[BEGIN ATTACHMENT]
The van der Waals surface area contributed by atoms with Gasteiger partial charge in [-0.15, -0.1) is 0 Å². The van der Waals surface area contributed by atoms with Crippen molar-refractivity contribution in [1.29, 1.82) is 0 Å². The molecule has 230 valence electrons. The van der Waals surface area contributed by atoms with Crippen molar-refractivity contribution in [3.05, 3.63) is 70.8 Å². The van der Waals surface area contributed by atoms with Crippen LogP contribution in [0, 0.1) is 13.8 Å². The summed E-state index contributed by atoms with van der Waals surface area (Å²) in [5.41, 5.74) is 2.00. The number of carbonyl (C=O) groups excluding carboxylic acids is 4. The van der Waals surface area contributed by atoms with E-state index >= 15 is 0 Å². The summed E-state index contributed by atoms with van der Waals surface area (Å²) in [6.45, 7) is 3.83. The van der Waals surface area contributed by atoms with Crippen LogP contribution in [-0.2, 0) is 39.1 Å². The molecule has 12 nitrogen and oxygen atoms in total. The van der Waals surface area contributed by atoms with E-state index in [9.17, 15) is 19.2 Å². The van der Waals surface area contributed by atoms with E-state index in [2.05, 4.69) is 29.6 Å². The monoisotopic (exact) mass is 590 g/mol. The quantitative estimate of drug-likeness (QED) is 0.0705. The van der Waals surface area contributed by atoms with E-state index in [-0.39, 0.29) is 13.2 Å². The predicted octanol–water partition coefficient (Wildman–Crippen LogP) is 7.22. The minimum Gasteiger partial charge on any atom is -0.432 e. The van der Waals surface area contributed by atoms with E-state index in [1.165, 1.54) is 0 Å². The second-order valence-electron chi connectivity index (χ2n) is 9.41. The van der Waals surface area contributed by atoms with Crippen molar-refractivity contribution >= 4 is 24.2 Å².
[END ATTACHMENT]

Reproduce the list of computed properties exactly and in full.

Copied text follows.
The van der Waals surface area contributed by atoms with Gasteiger partial charge in [-0.15, -0.1) is 0 Å². The van der Waals surface area contributed by atoms with Crippen molar-refractivity contribution in [1.29, 1.82) is 0 Å². The molecule has 230 valence electrons. The van der Waals surface area contributed by atoms with Crippen molar-refractivity contribution in [3.05, 3.63) is 70.8 Å². The van der Waals surface area contributed by atoms with Crippen LogP contribution in [0, 0.1) is 13.8 Å². The summed E-state index contributed by atoms with van der Waals surface area (Å²) in [5.41, 5.74) is 2.00. The number of carbonyl (C=O) groups excluding carboxylic acids is 4. The van der Waals surface area contributed by atoms with E-state index >= 15 is 0 Å². The summed E-state index contributed by atoms with van der Waals surface area (Å²) in [6.45, 7) is 3.83. The van der Waals surface area contributed by atoms with Crippen LogP contribution in [-0.2, 0) is 39.1 Å². The molecule has 12 nitrogen and oxygen atoms in total. The van der Waals surface area contributed by atoms with E-state index in [9.17, 15) is 19.2 Å². The van der Waals surface area contributed by atoms with E-state index in [2.05, 4.69) is 29.6 Å². The monoisotopic (exact) mass is 590 g/mol. The quantitative estimate of drug-likeness (QED) is 0.0705. The van der Waals surface area contributed by atoms with E-state index in [-0.39, 0.29) is 13.2 Å². The predicted octanol–water partition coefficient (Wildman–Crippen LogP) is 7.22. The minimum Gasteiger partial charge on any atom is -0.432 e. The van der Waals surface area contributed by atoms with E-state index in [1.165, 1.54) is 0 Å². The second-order valence-electron chi connectivity index (χ2n) is 9.41. The van der Waals surface area contributed by atoms with Crippen molar-refractivity contribution >= 4 is 24.2 Å².